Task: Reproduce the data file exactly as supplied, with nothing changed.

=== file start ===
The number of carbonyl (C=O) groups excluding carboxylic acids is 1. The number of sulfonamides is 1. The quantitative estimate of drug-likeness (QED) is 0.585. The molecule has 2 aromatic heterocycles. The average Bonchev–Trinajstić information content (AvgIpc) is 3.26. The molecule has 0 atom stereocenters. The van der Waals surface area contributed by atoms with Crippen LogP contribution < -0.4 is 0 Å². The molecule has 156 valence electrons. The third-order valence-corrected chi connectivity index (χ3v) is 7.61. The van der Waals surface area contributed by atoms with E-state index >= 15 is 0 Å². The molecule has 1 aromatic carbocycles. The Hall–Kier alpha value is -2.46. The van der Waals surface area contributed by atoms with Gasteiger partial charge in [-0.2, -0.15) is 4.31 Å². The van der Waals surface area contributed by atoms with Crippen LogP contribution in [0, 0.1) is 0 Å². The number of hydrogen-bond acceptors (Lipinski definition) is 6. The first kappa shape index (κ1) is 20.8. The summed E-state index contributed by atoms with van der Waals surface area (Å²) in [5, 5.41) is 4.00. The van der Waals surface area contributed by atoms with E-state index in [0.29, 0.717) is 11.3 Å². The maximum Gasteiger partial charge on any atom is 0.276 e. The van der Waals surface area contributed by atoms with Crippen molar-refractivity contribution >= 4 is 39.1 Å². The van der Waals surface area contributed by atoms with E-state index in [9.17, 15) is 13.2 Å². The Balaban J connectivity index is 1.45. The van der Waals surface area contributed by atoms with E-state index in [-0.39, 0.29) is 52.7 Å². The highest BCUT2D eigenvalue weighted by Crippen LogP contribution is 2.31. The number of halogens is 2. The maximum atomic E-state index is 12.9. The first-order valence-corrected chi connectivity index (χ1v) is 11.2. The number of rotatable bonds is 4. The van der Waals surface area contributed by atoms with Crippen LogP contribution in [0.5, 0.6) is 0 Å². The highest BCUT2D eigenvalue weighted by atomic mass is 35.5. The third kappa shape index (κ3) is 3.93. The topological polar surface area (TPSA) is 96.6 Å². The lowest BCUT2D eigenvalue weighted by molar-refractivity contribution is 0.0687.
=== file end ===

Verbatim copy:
The number of carbonyl (C=O) groups excluding carboxylic acids is 1. The number of sulfonamides is 1. The quantitative estimate of drug-likeness (QED) is 0.585. The molecule has 2 aromatic heterocycles. The average Bonchev–Trinajstić information content (AvgIpc) is 3.26. The molecule has 0 atom stereocenters. The van der Waals surface area contributed by atoms with Crippen LogP contribution < -0.4 is 0 Å². The molecule has 156 valence electrons. The third-order valence-corrected chi connectivity index (χ3v) is 7.61. The van der Waals surface area contributed by atoms with E-state index >= 15 is 0 Å². The molecule has 1 aromatic carbocycles. The Hall–Kier alpha value is -2.46. The van der Waals surface area contributed by atoms with Gasteiger partial charge in [-0.2, -0.15) is 4.31 Å². The van der Waals surface area contributed by atoms with Crippen LogP contribution in [0, 0.1) is 0 Å². The number of hydrogen-bond acceptors (Lipinski definition) is 6. The first kappa shape index (κ1) is 20.8. The summed E-state index contributed by atoms with van der Waals surface area (Å²) in [5, 5.41) is 4.00. The van der Waals surface area contributed by atoms with E-state index in [0.29, 0.717) is 11.3 Å². The maximum Gasteiger partial charge on any atom is 0.276 e. The van der Waals surface area contributed by atoms with Crippen molar-refractivity contribution >= 4 is 39.1 Å². The van der Waals surface area contributed by atoms with E-state index in [9.17, 15) is 13.2 Å². The Balaban J connectivity index is 1.45. The van der Waals surface area contributed by atoms with E-state index in [-0.39, 0.29) is 52.7 Å². The highest BCUT2D eigenvalue weighted by Crippen LogP contribution is 2.31. The number of halogens is 2. The maximum atomic E-state index is 12.9. The first-order valence-corrected chi connectivity index (χ1v) is 11.2. The number of rotatable bonds is 4. The van der Waals surface area contributed by atoms with Crippen LogP contribution in [0.5, 0.6) is 0 Å². The highest BCUT2D eigenvalue weighted by atomic mass is 35.5. The third kappa shape index (κ3) is 3.93. The topological polar surface area (TPSA) is 96.6 Å². The lowest BCUT2D eigenvalue weighted by molar-refractivity contribution is 0.0687.